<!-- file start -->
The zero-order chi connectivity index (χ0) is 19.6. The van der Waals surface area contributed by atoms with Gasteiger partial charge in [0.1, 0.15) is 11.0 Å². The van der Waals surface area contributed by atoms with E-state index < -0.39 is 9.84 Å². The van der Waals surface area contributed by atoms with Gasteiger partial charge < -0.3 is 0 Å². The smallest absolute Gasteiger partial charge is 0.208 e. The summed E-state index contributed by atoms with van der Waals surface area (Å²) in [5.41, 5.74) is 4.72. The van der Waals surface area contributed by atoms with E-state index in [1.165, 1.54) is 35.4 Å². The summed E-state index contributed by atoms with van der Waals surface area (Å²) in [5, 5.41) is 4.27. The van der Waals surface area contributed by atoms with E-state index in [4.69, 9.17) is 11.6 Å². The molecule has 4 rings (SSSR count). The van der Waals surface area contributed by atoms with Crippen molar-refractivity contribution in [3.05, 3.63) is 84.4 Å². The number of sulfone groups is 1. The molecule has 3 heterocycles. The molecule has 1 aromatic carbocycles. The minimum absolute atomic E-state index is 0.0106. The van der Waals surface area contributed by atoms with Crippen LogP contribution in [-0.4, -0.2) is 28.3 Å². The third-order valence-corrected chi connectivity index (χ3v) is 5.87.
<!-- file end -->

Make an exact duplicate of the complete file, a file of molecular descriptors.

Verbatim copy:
The zero-order chi connectivity index (χ0) is 19.6. The van der Waals surface area contributed by atoms with Gasteiger partial charge in [0.1, 0.15) is 11.0 Å². The van der Waals surface area contributed by atoms with E-state index < -0.39 is 9.84 Å². The van der Waals surface area contributed by atoms with Gasteiger partial charge < -0.3 is 0 Å². The smallest absolute Gasteiger partial charge is 0.208 e. The summed E-state index contributed by atoms with van der Waals surface area (Å²) in [5.41, 5.74) is 4.72. The van der Waals surface area contributed by atoms with E-state index in [1.165, 1.54) is 35.4 Å². The summed E-state index contributed by atoms with van der Waals surface area (Å²) in [5, 5.41) is 4.27. The van der Waals surface area contributed by atoms with E-state index in [4.69, 9.17) is 11.6 Å². The molecule has 4 rings (SSSR count). The van der Waals surface area contributed by atoms with Crippen molar-refractivity contribution in [3.05, 3.63) is 84.4 Å². The number of sulfone groups is 1. The molecule has 3 heterocycles. The molecule has 1 aromatic carbocycles. The minimum absolute atomic E-state index is 0.0106. The van der Waals surface area contributed by atoms with Crippen LogP contribution in [-0.4, -0.2) is 28.3 Å². The third-order valence-corrected chi connectivity index (χ3v) is 5.87.